by Theodora Mitsou
The Retro-Futuristic World of Laurent Durieux or welcome to the fantasy world of Laurent Durieux.
If you’re a film buff you’ve surely at some point come across one of his works on classic cinema posters. But it’s quite possible that you don’t know the name of the filmmaker with his galloping imagination, contradictory performances and excruciating perfectionism in detail.
Laurent Durieux is a talented 40-year-old Belgian illustrator and graphic design professor based in Brussels, specialising in film poster design. His posters depict seemingly simple designs and are surprisingly distinctive, dignified compositions that capture the entire essence of the films through bold and intense colours and visually unique textures. His signature is also often behind the important Mondo Collection (collectible posters and collectibles of classic or modern films), which revives the enthusiasm for poster art through the perspective of contemporary artists.
Durieux’s name became more widely known in 2012, when he was recognised as one of the 200 best illustrators in the world by the internationally influential advertising magazine Lürzer’s Archive. In 2013, his poster for Jaws caught the attention of the great Steven Spielberg, his designs were first shown in the US and since then his name has been virtually associated with highly illustrated illustrations and has had an impressive career. Today, whenever a new poster of his becomes available for sale on his official website, it sells out in just a few minutes.
His style is easily recognizable to the general public. He uses strong sharp lines to shade, colour and add depth to his images. He often flirts with art-deco and retro and his posters are usually playful, unrealistic and distinctly unexpected renderings, where they elaborately describe, on first and second readings, important elements of the film without revealing key developments. Something like an extra veil of mystery.
Durieux has previously created imposing artwork for such classics as Jaws, Alfred Hitchcock’s Vertigo, Frankenstein, Tucker: A Man And His Dream, Rear Window, Apocalypse Now, The Conversation and Francis Ford Coppola’s Godfather trilogy. Coppola has said of Duriuex that he tackles the art of poster art at a high level: executing his images stunningly, expressing ideas and themes of his chosen films in new terms and without verbiage, while standing proudly alongside the wonderful tradition of figurative art.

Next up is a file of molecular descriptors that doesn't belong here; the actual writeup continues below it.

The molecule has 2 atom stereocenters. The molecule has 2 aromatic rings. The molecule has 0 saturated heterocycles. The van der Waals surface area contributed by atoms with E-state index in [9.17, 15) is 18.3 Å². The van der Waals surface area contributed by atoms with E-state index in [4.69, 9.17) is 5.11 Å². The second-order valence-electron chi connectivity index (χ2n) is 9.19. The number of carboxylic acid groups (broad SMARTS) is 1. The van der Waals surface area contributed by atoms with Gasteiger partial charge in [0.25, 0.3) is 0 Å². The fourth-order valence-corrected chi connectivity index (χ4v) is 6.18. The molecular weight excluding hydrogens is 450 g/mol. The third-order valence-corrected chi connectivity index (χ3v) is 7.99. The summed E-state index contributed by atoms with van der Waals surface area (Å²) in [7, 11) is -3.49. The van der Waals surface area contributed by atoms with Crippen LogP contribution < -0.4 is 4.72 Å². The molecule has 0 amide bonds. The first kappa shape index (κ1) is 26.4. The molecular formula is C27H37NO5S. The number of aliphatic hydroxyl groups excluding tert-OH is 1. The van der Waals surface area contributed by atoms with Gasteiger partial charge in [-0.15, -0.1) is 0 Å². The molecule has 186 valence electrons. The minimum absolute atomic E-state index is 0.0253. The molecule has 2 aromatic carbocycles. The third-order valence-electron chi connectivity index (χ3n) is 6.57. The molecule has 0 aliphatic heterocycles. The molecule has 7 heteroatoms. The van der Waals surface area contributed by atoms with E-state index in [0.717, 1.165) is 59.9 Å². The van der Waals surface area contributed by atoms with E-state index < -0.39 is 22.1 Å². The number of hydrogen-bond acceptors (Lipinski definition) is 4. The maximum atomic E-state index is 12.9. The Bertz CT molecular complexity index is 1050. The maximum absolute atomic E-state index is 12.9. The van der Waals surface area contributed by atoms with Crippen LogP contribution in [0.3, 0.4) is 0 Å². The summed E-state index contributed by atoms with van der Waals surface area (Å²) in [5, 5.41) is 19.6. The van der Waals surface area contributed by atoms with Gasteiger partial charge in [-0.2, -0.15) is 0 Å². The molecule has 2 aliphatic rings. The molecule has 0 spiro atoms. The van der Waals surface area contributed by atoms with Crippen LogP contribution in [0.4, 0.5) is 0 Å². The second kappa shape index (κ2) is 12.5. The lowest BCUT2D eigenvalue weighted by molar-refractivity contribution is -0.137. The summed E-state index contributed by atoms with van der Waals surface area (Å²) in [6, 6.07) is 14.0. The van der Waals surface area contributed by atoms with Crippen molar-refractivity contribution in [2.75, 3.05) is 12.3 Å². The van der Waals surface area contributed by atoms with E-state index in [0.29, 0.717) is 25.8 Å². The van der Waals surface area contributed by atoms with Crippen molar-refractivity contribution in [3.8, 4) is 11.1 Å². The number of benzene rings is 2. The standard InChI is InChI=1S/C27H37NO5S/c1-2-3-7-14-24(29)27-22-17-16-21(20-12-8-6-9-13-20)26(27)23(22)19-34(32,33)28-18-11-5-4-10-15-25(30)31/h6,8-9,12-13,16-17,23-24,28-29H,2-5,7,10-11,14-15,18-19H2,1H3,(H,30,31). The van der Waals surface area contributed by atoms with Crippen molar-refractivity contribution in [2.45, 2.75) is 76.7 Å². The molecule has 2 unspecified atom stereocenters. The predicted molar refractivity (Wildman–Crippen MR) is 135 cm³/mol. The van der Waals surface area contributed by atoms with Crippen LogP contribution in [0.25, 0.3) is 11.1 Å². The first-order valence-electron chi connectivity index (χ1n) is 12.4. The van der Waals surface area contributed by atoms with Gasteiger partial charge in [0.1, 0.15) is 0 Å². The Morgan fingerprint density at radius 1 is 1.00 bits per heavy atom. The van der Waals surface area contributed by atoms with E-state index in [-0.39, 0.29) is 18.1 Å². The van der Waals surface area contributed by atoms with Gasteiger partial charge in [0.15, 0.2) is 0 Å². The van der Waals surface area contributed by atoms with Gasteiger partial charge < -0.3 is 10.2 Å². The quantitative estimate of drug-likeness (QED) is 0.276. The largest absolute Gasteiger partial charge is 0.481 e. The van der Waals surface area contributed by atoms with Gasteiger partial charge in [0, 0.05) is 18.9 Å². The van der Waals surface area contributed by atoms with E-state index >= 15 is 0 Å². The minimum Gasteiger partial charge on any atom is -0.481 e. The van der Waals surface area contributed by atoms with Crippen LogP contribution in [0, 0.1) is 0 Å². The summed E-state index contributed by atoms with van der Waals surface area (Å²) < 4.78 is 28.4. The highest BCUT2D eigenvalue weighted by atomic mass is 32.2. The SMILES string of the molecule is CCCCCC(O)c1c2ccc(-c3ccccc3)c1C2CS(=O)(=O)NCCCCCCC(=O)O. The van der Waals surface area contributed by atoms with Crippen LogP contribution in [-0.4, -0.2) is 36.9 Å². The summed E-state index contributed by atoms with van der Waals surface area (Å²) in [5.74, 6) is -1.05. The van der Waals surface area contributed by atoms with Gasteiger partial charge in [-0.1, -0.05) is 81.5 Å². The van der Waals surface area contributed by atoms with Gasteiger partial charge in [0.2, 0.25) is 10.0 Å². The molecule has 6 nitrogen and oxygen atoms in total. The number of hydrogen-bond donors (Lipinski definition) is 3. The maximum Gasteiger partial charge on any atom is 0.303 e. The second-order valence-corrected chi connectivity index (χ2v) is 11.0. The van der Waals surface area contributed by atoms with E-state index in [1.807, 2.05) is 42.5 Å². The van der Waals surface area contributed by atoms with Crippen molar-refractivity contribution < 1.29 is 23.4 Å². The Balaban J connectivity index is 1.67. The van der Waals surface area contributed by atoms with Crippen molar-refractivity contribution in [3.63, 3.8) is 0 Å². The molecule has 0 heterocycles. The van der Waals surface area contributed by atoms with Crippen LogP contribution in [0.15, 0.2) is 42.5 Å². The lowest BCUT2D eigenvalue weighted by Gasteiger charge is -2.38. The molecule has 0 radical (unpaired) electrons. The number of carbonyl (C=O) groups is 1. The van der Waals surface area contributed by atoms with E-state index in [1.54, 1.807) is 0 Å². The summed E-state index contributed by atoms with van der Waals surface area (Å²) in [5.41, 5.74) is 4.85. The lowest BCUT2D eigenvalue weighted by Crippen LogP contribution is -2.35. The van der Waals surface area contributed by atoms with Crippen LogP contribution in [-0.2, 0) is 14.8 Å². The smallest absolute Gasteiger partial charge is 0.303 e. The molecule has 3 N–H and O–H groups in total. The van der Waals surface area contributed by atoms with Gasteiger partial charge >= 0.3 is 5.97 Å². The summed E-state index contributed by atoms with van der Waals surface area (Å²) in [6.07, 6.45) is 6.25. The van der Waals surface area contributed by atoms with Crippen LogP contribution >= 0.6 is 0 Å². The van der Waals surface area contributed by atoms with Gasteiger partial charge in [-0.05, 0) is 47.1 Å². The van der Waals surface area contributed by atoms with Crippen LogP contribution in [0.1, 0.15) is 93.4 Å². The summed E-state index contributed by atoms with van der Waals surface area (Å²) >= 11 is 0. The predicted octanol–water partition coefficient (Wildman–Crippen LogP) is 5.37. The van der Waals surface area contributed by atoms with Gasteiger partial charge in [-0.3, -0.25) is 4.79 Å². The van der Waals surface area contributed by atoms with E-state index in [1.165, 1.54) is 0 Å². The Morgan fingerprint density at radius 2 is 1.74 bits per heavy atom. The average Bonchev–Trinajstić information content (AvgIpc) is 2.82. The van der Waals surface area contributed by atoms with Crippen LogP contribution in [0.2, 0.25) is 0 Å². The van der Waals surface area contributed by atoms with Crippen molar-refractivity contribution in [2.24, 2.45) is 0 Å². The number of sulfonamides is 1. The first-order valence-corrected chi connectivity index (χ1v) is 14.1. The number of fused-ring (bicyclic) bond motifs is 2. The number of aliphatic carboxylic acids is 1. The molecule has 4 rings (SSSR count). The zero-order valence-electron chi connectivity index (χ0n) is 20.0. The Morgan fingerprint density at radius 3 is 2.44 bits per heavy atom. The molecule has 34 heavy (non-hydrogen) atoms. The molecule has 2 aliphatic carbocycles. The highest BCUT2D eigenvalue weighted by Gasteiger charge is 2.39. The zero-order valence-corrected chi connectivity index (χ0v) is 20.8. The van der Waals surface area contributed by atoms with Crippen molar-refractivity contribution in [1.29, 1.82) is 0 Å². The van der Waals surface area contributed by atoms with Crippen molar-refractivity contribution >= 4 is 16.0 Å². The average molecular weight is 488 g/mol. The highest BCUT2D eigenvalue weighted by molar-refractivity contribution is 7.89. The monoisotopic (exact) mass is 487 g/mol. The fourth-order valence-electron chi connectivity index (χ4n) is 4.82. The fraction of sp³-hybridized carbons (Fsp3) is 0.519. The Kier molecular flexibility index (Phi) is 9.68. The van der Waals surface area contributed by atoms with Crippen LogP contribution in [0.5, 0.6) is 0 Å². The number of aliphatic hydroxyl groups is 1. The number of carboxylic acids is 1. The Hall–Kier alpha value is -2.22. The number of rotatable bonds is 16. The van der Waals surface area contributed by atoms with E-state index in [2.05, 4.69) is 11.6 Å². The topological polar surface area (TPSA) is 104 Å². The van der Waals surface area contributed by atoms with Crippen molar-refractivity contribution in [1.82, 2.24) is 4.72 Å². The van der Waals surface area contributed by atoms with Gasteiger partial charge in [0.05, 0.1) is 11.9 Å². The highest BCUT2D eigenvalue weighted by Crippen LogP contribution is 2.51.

The performance of Alfred Hitchcock’s legendary Psycho is the result of disciplined and methodical study by the deranged Norman Bates. The skirt. The heels. The portrait of the mother contrasted with her murderous son – kindness placed alongside evil and mental illness. Durieux’s approach is done with elegance and gloss – it’s classic, fresh and deeply authentic. He possesses a style and talent that stands the test of time, is an inspiration and stimulates the viewer’s imagination. He shows a willingness to capture darkness and beauty, humour and horror, through his timeless ‘lens’.
His art is often described as a mixture of the retro-futuristic world of H.G. Wells and 1960s pop-culture. Laurent’s works are composed of beautiful compositions, vibrant colours and meticulous details that captivate the eye and draw you like a magnet into their fantastical world.
He initially works on his ideas by sketching on paper, changing and enriching his initial idea until he reaches the most elaborate details, where technology and especially renders bring the idea to life, before the work is fleshed out in print. What many people don’t know is that his greatest ally and fellow traveller is his twin brother, Jack, who acts as his second brain, contributing greatly to Laurent’s typographic skills. Laurent provides the illustrations and Jack his main typography. Together, the pieces come together in seamless integration.
Durieux’s famous posters are available through his official website www.laurentdurieux.com.